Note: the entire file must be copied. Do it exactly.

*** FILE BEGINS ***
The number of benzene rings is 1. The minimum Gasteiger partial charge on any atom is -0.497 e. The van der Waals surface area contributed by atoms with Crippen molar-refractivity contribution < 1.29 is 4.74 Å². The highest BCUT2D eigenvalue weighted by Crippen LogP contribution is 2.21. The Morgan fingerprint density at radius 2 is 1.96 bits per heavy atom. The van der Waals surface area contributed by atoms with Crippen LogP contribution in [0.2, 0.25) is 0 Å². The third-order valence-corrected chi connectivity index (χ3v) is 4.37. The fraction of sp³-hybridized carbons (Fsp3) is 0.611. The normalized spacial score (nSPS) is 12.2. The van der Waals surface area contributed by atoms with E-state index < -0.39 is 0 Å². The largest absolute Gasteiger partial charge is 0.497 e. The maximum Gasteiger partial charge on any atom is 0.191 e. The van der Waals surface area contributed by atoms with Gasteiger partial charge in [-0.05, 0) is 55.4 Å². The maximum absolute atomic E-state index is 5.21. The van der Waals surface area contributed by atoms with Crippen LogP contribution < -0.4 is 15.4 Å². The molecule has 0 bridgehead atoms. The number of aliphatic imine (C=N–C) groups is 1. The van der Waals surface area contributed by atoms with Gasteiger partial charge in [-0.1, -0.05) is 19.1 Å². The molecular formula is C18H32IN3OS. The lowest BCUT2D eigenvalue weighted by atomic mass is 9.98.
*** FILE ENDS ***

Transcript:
The number of benzene rings is 1. The minimum Gasteiger partial charge on any atom is -0.497 e. The van der Waals surface area contributed by atoms with Crippen molar-refractivity contribution < 1.29 is 4.74 Å². The highest BCUT2D eigenvalue weighted by Crippen LogP contribution is 2.21. The Morgan fingerprint density at radius 2 is 1.96 bits per heavy atom. The van der Waals surface area contributed by atoms with Crippen LogP contribution in [0.2, 0.25) is 0 Å². The third-order valence-corrected chi connectivity index (χ3v) is 4.37. The fraction of sp³-hybridized carbons (Fsp3) is 0.611. The normalized spacial score (nSPS) is 12.2. The van der Waals surface area contributed by atoms with E-state index < -0.39 is 0 Å². The largest absolute Gasteiger partial charge is 0.497 e. The maximum Gasteiger partial charge on any atom is 0.191 e. The van der Waals surface area contributed by atoms with Gasteiger partial charge in [-0.05, 0) is 55.4 Å². The maximum absolute atomic E-state index is 5.21. The van der Waals surface area contributed by atoms with Crippen LogP contribution < -0.4 is 15.4 Å². The molecule has 0 bridgehead atoms. The number of aliphatic imine (C=N–C) groups is 1. The van der Waals surface area contributed by atoms with Gasteiger partial charge in [-0.1, -0.05) is 19.1 Å². The molecular formula is C18H32IN3OS. The lowest BCUT2D eigenvalue weighted by atomic mass is 9.98.